Tuesday, February 1, 2011
The Marlins won 80 games last year despite trading or waiving two members of their starting lineup, having four rookies play major roles for the club, enduring a down year by the club’s superstar SS, and getting almost nothing out of the catcher and centerfield spots. Plus, they contended with below replacement level seasons by Emilio Bonafacio and Wes Helms, both of whom got more than 200 PAs. That’s pretty impressive. But in true Fish form, Jeffrey Loria’s Marlins seemed to shoot themselves in the foot this offseason and left themselves with several questions to start 2011. Here are three of them. (As always, you can click here to find a complete list of The Platoon Advantage's 3 Questions series.)
Question 1: Do the Marlins have an addiction to relief pitchers?
It sure seems like it. The Marlins had some success last year with retreads, and got yeoman’s work out of Leo Nunez, Clay Hensley, Burke Badenhop, Brian Sanches, and Jose Veras. But the back end was pretty ugly, and Veras left for the Pirates (for the exact same amount the Fish paid him in 2010, just a half-million dollars). Rather than explore the exciting (and inexpensive) market of relievers this offseason, Florida decided to pay a premium for relief talent, sending the still young and talented Cameron Maybin to San Diego for a couple of fringy, eminently replaceable arms in Edward Mujica and Ryan Webb. They dealt the enigmatic Andrew Miller for a potential LOOGY in Dustin Richardson. And they made sure the Braves included Michael Dunn, a wild lefty, in the deal for Dan Uggla.
This, to put it lightly, is not an efficient use of resources. Relievers are terribly fungible (see the Jose Veras deal above), and the Marlins should have been able to construct a perfectly acceptable bullpen without giving away talent. It’s like buying a great speaker system for your ride, taking the money out of what you need to build an engine and install seatbelts. What good is that sub-woofer or whatever if you can only listen to it in your garage?
Question 2: Can Josh Johnson repeat his incredible 2010?
In a word, no. Johnson is a terrific pitcher, there’s no doubt. With his sparkling ERA (2.30), tremendous strikeout rate (9.1) and his unbelievable HR/9 (0.3), he’s probably the most talented pitcher in the National League. But he was also helped by his ballpark, and probably some luck, as just 4.2% of the flyballs he gave up went over the fence (by far the lowest of his career).
He’s also a flyball pitcher who is going to have to contend with the Marlins significantly weakening their outfield defense. When the Fish sent Maybin to the Padres, they announced that Chris Coghlan would be handling center. This is the same Chris Coghlan who’s coming off of major knee surgery and who was a below average leftfielder before that. Yeesh.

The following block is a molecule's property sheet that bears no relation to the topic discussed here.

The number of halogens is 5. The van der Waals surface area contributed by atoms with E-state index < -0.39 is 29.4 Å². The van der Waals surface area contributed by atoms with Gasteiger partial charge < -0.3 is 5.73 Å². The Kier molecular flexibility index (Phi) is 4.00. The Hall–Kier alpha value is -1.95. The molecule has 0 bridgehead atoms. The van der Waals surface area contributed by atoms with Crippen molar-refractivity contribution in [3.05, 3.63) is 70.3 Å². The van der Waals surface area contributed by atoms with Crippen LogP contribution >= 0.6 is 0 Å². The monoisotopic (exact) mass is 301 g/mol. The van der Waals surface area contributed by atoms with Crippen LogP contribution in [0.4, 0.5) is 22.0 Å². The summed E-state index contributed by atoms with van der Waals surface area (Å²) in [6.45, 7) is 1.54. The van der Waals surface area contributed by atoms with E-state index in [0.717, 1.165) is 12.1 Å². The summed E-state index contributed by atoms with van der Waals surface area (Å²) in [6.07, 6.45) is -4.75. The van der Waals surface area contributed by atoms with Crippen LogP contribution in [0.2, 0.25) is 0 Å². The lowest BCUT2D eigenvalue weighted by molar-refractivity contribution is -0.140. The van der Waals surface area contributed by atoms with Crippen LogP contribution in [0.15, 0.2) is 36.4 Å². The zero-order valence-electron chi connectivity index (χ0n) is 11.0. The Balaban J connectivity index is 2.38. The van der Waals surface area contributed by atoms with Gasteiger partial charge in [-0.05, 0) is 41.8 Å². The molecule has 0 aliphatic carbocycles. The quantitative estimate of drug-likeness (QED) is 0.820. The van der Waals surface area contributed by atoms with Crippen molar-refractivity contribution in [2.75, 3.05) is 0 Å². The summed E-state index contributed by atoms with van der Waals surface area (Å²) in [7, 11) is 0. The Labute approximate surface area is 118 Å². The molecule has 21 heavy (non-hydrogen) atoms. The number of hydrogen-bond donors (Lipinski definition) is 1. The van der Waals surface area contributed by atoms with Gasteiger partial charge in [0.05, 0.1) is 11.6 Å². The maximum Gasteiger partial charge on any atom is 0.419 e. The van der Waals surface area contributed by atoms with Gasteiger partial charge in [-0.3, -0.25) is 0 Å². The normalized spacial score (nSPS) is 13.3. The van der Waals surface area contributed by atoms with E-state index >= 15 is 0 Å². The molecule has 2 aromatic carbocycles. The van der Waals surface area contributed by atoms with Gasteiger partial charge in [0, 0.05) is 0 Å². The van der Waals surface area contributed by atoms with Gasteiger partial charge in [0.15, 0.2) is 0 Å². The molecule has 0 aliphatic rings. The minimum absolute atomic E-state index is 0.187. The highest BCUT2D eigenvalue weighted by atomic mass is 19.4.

And Logan Morrison, who may end up being a tremendous overall player (and is the best Tweeter in MLB today), is definitely stretched as a leftfielder. A full season of Mike Stanton in RF will help, but not enough to make up for all the hits that will fall in LF and CF. Indeed, between Wes Helms at 3B, Hanley Ramirez at SS, and Coghlan and Morrison in the outfield, it will be a minor miracle every time an out is recorded on the left side of the diamond. The Marlins’ defensive efficiency was tied for third worst in the NL in 2010, but it’s hard to see how bringing in Omar Infante to man 2B is going to make that any better. So Josh Johnson won't be the only pitcher whose traditional stats look worse than their underlying numbers. All Marlins pitchers look to struggle somewhat in front of this atrocious defense.
Question 3: Is this team actually better in 2011?
Going out on a limb, The Common Man will say that the 2011 Marlins are going to be better than they were in 2010. Their rotation is bolstered by the acquisition of Javier Vazquez, and Alex Sanabia is a good 6th starter to have handy at AAA. John Buck is likely going to be better behind the dish than Ronny Paulino was (even if he is going to be overpaid to do so), and there’s some room for growth with Gaby Sanchez, Mike Stanton, and Logan Morrison’s continued development. Plus, at 27, Hanley Ramirez is a good bet to bounce back somewhat. They could easily win 85-88 games and toward the back of the Wild Card chase.
But the club could have been even better, perhaps something like 90+ wins by keeping Maybin and Uggla. Their shortsightedness, and Jeffrey Loria’s tightwalletedness, likely has cost them a playoff appearance and a shot at another surprise World Series title.